“I met Jennifer when she was six years old and have watched her grow into the brilliant human being that she is now at 14,” says French. “She has always had a quiet confidence and focus.”
French and the Cleft Lip and Palate Clinic team at Children’s Hospital Colorado provided Jennifer and her family with additional surgical options. This time, since Jennifer was older, she was included in those discussions. With a new plan in place and her family’s support, Jennifer continued her journey to repair her cleft lip and cleft alveolus.
The transformation to repair her cleft lip
Jennifer describes feeling worried and scared before her first surgery with French. She remembers hiding from her mom before she went to the hospital and shaking in the hospital bed before her procedure. However, French and team were able to calm Jennifer’s nerves and her revision surgery to repair her lip was a success.
Jennifer’s courage and perseverance were tested throughout her post-surgery recovery period. She found it difficult to not be able to do everyday activities, but after a six-month recovery, she was finally able to see her transformation.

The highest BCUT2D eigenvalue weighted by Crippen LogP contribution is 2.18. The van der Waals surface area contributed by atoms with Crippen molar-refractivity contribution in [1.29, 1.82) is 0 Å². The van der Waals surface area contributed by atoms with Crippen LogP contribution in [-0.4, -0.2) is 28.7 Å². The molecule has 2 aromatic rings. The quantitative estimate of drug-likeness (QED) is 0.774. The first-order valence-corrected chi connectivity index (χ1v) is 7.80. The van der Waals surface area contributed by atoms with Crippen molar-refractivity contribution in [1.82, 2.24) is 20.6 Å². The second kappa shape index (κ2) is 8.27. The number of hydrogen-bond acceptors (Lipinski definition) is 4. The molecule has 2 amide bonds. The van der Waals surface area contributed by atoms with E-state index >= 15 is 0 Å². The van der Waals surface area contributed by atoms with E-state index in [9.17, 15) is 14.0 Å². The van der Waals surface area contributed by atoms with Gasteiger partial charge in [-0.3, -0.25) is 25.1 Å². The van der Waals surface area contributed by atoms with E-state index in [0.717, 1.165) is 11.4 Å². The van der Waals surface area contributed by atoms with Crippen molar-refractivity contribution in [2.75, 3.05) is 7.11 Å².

“I looked at my face after six months and thought to myself that I looked really different,” says Jennifer. “I told my mom immediately that I wanted another one (another surgery)!”
Jennifer would go on to have several more surgeries and bone grafts to repair her cleft lip and cleft alveolus, with her most recent surgery occurring in June 2019. While the physical transformation of the surgeries can be seen, the impact has been even more profound. Jennifer has flourished with each surgery and has become an advocate for those with cleft lip and/or palate.
She speaks openly and passionately about her condition to help others learn so that other children don’t have to face the same challenges and bullying she went through.
“My whole life I have lived with something that I can't control,” says Jennifer. “It’s no one’s fault that I have this condition, but I have had people judge and not accept me for who I am.”
Jennifer continues to stay in touch with French. This spring in the midst of the pandemic, she partnered with French on a research paper covering the treatment of cleft lip and palate. Through her paper for an education fair, Jennifer shared the experiences she and her family went through. Along the way, she taught her classmates about the experiences she and others have faced.